While the Internet has opened the field of marketing to all manner of creative advertising, pay-per-click, or paid search, advertising is one of the most singularly targeted advertising mediums in existence. It sounds simple: you write an ad, select the keywords, and then you pay each time a user clicks on your ad and is linked to your website. Extrapolate this concept to thousands of keywords, hundreds of ads, and make changes based on a variety of data factors, and you have yourself a paid search campaign. This is very easy to do, but very hard to do well.
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Your introduction to Paid Search will cover campaigns, keywords, ad groups, extensions, match types, quality score and more!
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The Basics Of Paid Search – Pay-per-click advertising ensures that your ads – otherwise known as sponsored links – will show up on the search results pages of the major search engines, including Google, Yahoo, and Bing. Sponsored links are the paid ads that show up in the top of the page as well as down the right side of the page. Organic results are listed down the main body of the page, and are chosen and ranked by the search engines’ complex algorithms. While managing sponsored link campaigns is known as paid search management, improving results in the organic rankings is known as search engine optimization.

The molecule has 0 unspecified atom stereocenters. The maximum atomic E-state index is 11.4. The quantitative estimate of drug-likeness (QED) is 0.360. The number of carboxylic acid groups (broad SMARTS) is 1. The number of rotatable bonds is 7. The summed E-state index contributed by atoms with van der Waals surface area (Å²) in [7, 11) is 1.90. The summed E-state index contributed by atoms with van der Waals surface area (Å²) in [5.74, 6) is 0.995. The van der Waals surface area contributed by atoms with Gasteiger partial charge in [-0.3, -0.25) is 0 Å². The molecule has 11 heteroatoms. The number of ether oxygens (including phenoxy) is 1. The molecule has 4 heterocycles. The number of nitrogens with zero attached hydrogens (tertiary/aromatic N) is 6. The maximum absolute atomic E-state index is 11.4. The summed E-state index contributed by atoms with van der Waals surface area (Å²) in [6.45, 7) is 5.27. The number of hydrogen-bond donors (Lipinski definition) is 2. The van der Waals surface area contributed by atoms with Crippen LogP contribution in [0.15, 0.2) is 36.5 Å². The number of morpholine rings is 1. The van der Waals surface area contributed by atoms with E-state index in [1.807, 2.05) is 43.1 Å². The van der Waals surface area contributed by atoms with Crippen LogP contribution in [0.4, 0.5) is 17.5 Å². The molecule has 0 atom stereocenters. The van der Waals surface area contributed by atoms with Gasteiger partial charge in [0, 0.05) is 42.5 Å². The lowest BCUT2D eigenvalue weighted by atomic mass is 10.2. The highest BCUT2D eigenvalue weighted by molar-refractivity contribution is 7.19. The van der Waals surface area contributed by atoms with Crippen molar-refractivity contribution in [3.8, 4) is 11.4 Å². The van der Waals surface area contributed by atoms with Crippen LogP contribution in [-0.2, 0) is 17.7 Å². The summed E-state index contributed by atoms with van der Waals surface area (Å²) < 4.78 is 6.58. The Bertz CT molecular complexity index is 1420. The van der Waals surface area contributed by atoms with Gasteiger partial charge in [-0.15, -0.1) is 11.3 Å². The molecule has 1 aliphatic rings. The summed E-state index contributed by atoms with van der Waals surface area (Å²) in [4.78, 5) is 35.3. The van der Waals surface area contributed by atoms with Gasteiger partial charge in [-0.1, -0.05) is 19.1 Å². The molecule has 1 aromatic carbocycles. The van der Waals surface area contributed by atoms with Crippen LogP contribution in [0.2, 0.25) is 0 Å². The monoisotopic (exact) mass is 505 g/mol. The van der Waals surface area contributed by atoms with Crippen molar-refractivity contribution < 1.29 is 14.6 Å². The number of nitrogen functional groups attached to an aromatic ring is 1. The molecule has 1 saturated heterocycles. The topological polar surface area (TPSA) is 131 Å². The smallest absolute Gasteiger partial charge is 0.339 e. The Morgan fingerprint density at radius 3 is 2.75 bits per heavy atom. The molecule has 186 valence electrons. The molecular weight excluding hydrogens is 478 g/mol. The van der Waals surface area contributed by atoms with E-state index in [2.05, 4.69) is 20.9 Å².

Google, Yahoo, and Bing all take into consideration a variety of factors to determine your sponsored ad's positioning in the search results. In their respective advertising platforms, the two primary determining factors are the maximum you are willing to pay for each click (the "cost-per-click" or "CPC") and the past performance of the keyword, primarily measured by the clickthrough rate (or CTR). CTR is the percentage of people that click on your ad versus the total impressions of your ad.
Extremely Profitable Advertising – In terms of overall cost, paid search campaigns are exactly as expensive as you want them to be; you set your budget. The more you spend, the more results you will get, but this can be at the expense of higher cost-per-conversion. Ideally, you spend up until the point that the next dollar of spending would result in a negative ROI. Unfortunately, this exact point is very hard to identify. Most successful campaigns begin with a comfortable test budget, and then expand based on keyword research and analysis, custom conversion and ROI tracking, and ad copy analysis and testing, all of which provide crucial results needed to justify allocating more budget to your paid search campaigns.
Seventy percent of respondents increased paid search spend this year and nearly three quarters (seventy-two percent) planned to increase paid search spend in 2014.
Updated #s for 2014 ad spend – http://marketingland.com/digital-ad-spend-2014-iab-126020
Paid search advertising is the most revolutionary, targeted, and powerful advertising medium available. By definition, you only show ads to people who have already expressed interest in what you sell, and you only pay when they choose to learn more. It is a completely fluid marketplace.